With the 0.17 release out of the way, we’ve turned our attention to what comes next. Rather than plow straight into writing code for the next set of features, we decided to take a bit of time to plot out where the project is headed.
Using our Trello whiteboard to track individual enhancements and the bigger ‘epics’ has been very useful for showing the sorts of things we have in mind. But the Trello board lacks the narrative that paints an overall picture from those individual cards.
On version numbers
We’ve also been thinking about version numbers. Since the start of the project, we’ve followed semantic versioning rules. The version number is made up of three parts major.minor.patch. The rules on when each part gets incremented are very simple:
- Patch is incremented when you make backwards-compatible bug fixes
- Minor is incremented when you add functionality in a backwards-compatible manner
- Major is incremented when you make incompatible API changes.
That has given us the excuse to not worry about 1.0. We’ve been focused on each release as an incremental improvement to the previous one, trying our hardest to ensure we don’t make incompatible changes. So much so, a flow exported four years ago from version 0.3 can still be imported and used in today’s 0.17 release.
But a 1.0 release holds particular meaning. The SemVer specification says this:
If your software is being used in production, it should probably already be 1.0.0. If you have a stable API on which users have come to depend, you should be 1.0.0. If you’re worrying a lot about backwards compatibility, you should probably already be 1.0.0.
There are plenty of users in production with Node-RED today - something we fully endorse. But we also hear of users reluctant to go to production because we don’t have the fabled 1.0 version number.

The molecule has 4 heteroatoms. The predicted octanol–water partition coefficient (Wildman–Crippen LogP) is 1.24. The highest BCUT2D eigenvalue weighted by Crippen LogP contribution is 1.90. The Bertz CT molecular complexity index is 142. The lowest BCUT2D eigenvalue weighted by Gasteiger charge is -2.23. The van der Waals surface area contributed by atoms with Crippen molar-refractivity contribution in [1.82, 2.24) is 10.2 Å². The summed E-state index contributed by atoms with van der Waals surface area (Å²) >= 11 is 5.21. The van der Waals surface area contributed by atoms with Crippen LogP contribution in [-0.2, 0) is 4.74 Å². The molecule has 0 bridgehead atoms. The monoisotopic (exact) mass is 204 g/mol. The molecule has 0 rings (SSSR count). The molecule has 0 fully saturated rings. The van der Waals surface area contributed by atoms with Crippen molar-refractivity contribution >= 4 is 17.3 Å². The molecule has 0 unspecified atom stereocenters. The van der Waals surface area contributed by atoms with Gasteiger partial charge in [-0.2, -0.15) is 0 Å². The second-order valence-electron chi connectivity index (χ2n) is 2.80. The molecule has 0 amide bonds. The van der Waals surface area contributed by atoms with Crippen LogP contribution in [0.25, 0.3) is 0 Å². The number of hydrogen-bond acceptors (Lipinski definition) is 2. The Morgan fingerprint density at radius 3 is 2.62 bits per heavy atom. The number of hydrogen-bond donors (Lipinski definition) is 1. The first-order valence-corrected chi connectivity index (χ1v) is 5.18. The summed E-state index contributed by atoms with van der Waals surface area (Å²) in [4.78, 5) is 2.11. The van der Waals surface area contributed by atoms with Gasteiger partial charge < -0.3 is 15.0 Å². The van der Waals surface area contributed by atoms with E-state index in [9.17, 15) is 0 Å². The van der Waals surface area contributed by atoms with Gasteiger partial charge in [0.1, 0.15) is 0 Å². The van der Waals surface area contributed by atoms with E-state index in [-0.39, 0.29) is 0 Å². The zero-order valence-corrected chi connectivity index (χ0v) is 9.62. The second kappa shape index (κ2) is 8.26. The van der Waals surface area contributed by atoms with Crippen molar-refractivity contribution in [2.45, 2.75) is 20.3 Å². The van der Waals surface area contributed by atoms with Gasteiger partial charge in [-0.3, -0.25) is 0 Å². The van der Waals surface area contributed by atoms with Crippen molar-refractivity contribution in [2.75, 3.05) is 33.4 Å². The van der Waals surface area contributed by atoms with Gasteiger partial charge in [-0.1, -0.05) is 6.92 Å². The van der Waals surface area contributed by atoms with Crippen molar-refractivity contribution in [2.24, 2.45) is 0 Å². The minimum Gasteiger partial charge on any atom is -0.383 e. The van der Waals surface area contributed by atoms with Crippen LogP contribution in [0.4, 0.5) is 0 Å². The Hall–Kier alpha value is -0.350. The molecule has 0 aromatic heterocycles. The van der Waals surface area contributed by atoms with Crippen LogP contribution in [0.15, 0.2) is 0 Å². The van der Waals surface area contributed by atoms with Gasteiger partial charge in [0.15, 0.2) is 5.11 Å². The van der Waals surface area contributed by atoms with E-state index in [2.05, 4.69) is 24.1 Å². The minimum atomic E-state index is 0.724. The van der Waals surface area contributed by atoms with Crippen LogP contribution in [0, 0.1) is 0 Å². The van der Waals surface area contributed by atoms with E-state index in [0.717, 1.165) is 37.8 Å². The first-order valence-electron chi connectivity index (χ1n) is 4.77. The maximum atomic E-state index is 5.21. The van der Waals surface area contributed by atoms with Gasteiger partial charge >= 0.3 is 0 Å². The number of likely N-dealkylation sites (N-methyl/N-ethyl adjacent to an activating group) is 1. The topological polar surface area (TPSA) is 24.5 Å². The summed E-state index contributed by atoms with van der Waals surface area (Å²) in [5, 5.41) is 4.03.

So it is time to talk about 1.0.
Getting to 1.0
The sorts of questions we’ve been asking ourselves are: what will it take to get to the 1.0 release? What items from the whiteboard do we want get done first and in what order?
To help with this, we’ve identified a number of high-level themes we want to address:
- Workflow - how an individual developer can be more productive
- Collaboration - working within a team of developers
- Extensibility - providing the right extension points and APIs to adapt Node-RED
- Scaling - making it easier to create flows that can scale to handle workloads of increasing size
- API Stability - providing a stable base that can be developed against for the long-term
Thinking about the features from the whiteboard in the context of those themes has led us to this roadmap. Most of the individual items will be familiar to those of you who have followed the conversations on slack or mailing list, but there are a couple there that are haven’t been discussed that much - such as Projects and the new Node Messaging API.
You’ll note that there are not committed timescales on this roadmap; it represents a lot of development work and there are still unanswered questions on the final designs. But our intention is to get to 1.0 by the end of the year.
The slides below walk through the roadmap in some more detail, and includes a lot of design work around the UX changes they bring to the editor.
A starting point
This roadmap is a starting point for discussion within the community. Do you think it gets us to the right place? Have we missed something?
Find out more
Next Monday, July 24th, IBM is hosting a pair of events around Node-RED in San Francisco. There’s a hands-on workshop and a meet-up, where I’ll talk more about this roadmap.
Both are free events and quick to register for - click the links below and come say hello!
- Workshop: Build IoT Apps Using Node-RED and IBM Watson
- Meetup: Distributed Ledgers, IoT and a Node-RED Deep Dive
After that, I’ll also be at Node Summit through the week - with a session as part of the JS Foundation’s Day Zero schedule and around the rest of the week if you want to catch up.